5. Literature. The investigation of any production of the intellect, as a poem, tale, argument, philosophical system, so as to exhibit its component elements in simple form.

1644 E. Huit (title) The whole Prophecie of Daniel Explained by a Paraphrase, Analysis and Briefe Comment. 1789 Belsham Ess. II. xxxiv. 244 Of these [theories] I shall not descend to a particular analysis. 1860 Motley Netherl. (1868) I. vi. 357 Such, in brief analysis, was the memorable Declaration of Elizabeth. 1862 Stanley Jew. Ch. (1877) I. v. 105 The critical analysis of the text.


6. Gram. The ascertainment of the elements composing a sentence or any part of it. esp. (since 1852) logical analysis, syntactic analysis, or sentence analysis: the resolution of the sentence into elements performing distinct functions in the expression of thought, and thus having definite relations to the whole sentence and to each other, as subject and predicate with their respective enlargements.

1612 Brinsley Lud. Lit. viii. (1627) 104 Of the analysis or resolving a sentence. 1724 Watts Logic iv. i. Wks. 1813 VII. 511 The word analysis has three or four senses‥When a sentence is distinguished into the nouns, the verbs, pronouns, and other particles of speech which compose it, then it is said to be analysed grammatically. When the same sentence is distinguished into subject, predicate‥then it is analysed logically, and metaphysically. 1852 Min. Comm. Council I. 23 Geography, history, the analysis of language, arithmetic. 1852 Morell (title) Analysis of Sentences explained. 1869 Farrar Fam. of Speech i. 31 The name for grammar in Sanscrit means analysis.


7. Math. ancient analysis, the proving of a proposition by resolving it into simpler propositions already proved or admitted. modern analysis, the resolving of problems by reducing them to equations.

1656 Hobbes Elem. Philos. (1839) 309 Analysis is continual reasoning from the definitions of the terms of a proposition we suppose true‥and so on, till we come to some things known. 1660 Stanley Hist. Philos. (1701) 162/2 Analysis as defined by the Scholiast upon Euclid, is a sumption of the thing sought, by the consequents (as if it were already known) to find out the truth. 1753 Chambers Cycl. Supp. s.v., Simple Analysis is that employed in solving problems reducible to simple equations. 1798 Hutton Course Math. (1827) I. 3 Analysis or the Analytic Method‥is that which is commonly used in Algebra. 1879 Thomson & Tait Nat. Phil. I. i. 171 Spherical harmonic analysis, has for its object the expression of an arbitrary periodic function of two independent variables in the proper form for a large class of physical problems involving arbitrary data over a spherical surface. 1902 E. T. Whittaker (title) A Course of Modern Analysis. Ibid. Pref., The first half of this book contains an account of those methods and processes of higher mathematical analysis, which seem to be of greatest importance at the present time;‥it is chiefly concerned with the properties of infinite series and complex integrals, and their applications to the analytical expression of functions. 1959 G. & R. C. James Math. Dict. 10/2 Analysis, that part of mathematics which uses, for the most part, algebraic and calculus methods—as distinguished from such subjects as synthetic geometry, number theory, and group theory.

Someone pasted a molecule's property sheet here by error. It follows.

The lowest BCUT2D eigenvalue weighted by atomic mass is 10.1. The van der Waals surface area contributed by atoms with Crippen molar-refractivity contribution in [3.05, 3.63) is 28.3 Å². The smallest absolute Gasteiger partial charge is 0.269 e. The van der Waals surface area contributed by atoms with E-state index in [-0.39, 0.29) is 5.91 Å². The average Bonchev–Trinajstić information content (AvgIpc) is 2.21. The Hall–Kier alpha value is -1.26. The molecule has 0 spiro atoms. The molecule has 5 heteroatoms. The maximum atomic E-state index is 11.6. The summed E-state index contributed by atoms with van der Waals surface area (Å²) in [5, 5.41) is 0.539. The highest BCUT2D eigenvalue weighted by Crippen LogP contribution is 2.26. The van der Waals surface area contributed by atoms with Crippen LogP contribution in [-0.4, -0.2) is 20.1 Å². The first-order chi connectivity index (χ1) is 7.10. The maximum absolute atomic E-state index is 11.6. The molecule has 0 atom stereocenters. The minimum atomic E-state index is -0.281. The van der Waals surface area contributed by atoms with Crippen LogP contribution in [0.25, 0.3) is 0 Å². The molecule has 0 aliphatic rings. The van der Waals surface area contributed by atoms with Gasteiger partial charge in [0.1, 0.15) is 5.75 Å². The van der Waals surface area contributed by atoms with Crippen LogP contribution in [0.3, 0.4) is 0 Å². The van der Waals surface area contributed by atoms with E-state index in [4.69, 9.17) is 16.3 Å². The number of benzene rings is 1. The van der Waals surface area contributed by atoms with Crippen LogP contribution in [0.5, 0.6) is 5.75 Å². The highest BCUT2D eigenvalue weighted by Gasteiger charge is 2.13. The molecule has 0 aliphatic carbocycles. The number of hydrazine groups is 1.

8. Logic. The tracing of things to their source, and the resolution of knowledge into its original principles; the discovery of general principles underlying concrete phenomena.

a1680 Glanvill (J.) We cannot know any thing of nature but by an analysis of its true initial causes. 1724 Watts Logic iv. i. (1822) 372 Analysis finds out causes by their effects. 1877 Caird Philos. Kant vii. 319 Analysis‥is simply going back on the path which the mind has already travelled, proceeding from the more to the less determinate.


9. Philos. a. The resolution into their elements, as a philosophical procedure, of complex things, facts, propositions, and concepts. Freq. with defining word, as logical (cf. also sense b), philosophical analysis.

1828 J. S. Mill in Westm. Rev. IX. 144 To perform the logical analysis of an argument, in the manner pointed out by the doctrine of the syllogism, is not the best means of discovering whether it contain a flaw. Ibid. 171 The philosophical analysis of Predication, the explanation of what is the immediate object of belief when we assent to a proposition, is yet to be performed. 1883 F. H. Bradley Logic i. ii. 95 It is wholly unjustifiable to take up a complex, to do any work we please upon it by analysis, and then simply predicate as an adjective of the given these results of our abstraction. 1901 W. James Mem. & Stud. (1911) vii. 169 Some psychologists are fascinated‥by the dissecting out, whether by logical analysis or by brass instruments, of whatever elementary mental processes may be [in living action]. 1903 B. Russell Princ. Math. iv. 42 The correctness of our philosophical analysis of a proposition may‥be usefully checked by‥assigning the meaning of each word in the sentence expressing the proposition. Ibid. vii. 83 A less complete analysis of propositions into subject and assertion has also been considered. Ibid. liii. 466 A distinction is made‥between conceptual analysis and real division into parts. 1918 —— Logic & Knowl. (1956) 192 The analysis of apparently complex things‥can be reduced‥to the analysis of facts which are apparently about those things.